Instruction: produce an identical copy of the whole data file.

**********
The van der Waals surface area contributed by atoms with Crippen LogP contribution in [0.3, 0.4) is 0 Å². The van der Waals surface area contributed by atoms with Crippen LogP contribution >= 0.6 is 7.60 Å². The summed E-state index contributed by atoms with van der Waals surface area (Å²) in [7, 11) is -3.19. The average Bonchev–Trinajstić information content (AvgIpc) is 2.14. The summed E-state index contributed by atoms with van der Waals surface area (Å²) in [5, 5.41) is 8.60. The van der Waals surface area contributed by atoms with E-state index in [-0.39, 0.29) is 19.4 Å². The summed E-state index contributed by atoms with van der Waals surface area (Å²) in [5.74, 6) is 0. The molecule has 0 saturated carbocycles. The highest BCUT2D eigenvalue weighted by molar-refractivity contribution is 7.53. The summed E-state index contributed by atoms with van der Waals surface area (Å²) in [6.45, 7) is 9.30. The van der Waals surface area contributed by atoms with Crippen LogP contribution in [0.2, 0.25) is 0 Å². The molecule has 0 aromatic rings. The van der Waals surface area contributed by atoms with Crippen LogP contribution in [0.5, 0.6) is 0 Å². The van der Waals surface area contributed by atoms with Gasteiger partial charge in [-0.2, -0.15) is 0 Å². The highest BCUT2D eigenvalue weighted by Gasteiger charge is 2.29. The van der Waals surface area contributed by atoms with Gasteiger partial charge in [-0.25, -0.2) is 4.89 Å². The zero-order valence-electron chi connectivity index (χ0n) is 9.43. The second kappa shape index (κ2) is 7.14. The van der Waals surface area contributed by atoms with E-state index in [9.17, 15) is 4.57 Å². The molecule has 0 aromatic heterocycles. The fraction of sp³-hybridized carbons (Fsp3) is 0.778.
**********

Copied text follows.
The van der Waals surface area contributed by atoms with Crippen LogP contribution in [0.3, 0.4) is 0 Å². The van der Waals surface area contributed by atoms with Crippen LogP contribution >= 0.6 is 7.60 Å². The summed E-state index contributed by atoms with van der Waals surface area (Å²) in [7, 11) is -3.19. The average Bonchev–Trinajstić information content (AvgIpc) is 2.14. The summed E-state index contributed by atoms with van der Waals surface area (Å²) in [5, 5.41) is 8.60. The van der Waals surface area contributed by atoms with E-state index in [-0.39, 0.29) is 19.4 Å². The summed E-state index contributed by atoms with van der Waals surface area (Å²) in [5.74, 6) is 0. The molecule has 0 saturated carbocycles. The highest BCUT2D eigenvalue weighted by molar-refractivity contribution is 7.53. The summed E-state index contributed by atoms with van der Waals surface area (Å²) in [6.45, 7) is 9.30. The van der Waals surface area contributed by atoms with Crippen LogP contribution in [0.2, 0.25) is 0 Å². The molecule has 0 aromatic rings. The van der Waals surface area contributed by atoms with Crippen LogP contribution in [0.5, 0.6) is 0 Å². The van der Waals surface area contributed by atoms with Gasteiger partial charge in [-0.2, -0.15) is 0 Å². The highest BCUT2D eigenvalue weighted by Gasteiger charge is 2.29. The van der Waals surface area contributed by atoms with Gasteiger partial charge in [-0.25, -0.2) is 4.89 Å². The zero-order valence-electron chi connectivity index (χ0n) is 9.43. The second kappa shape index (κ2) is 7.14. The van der Waals surface area contributed by atoms with E-state index in [9.17, 15) is 4.57 Å². The molecule has 0 aromatic heterocycles. The fraction of sp³-hybridized carbons (Fsp3) is 0.778.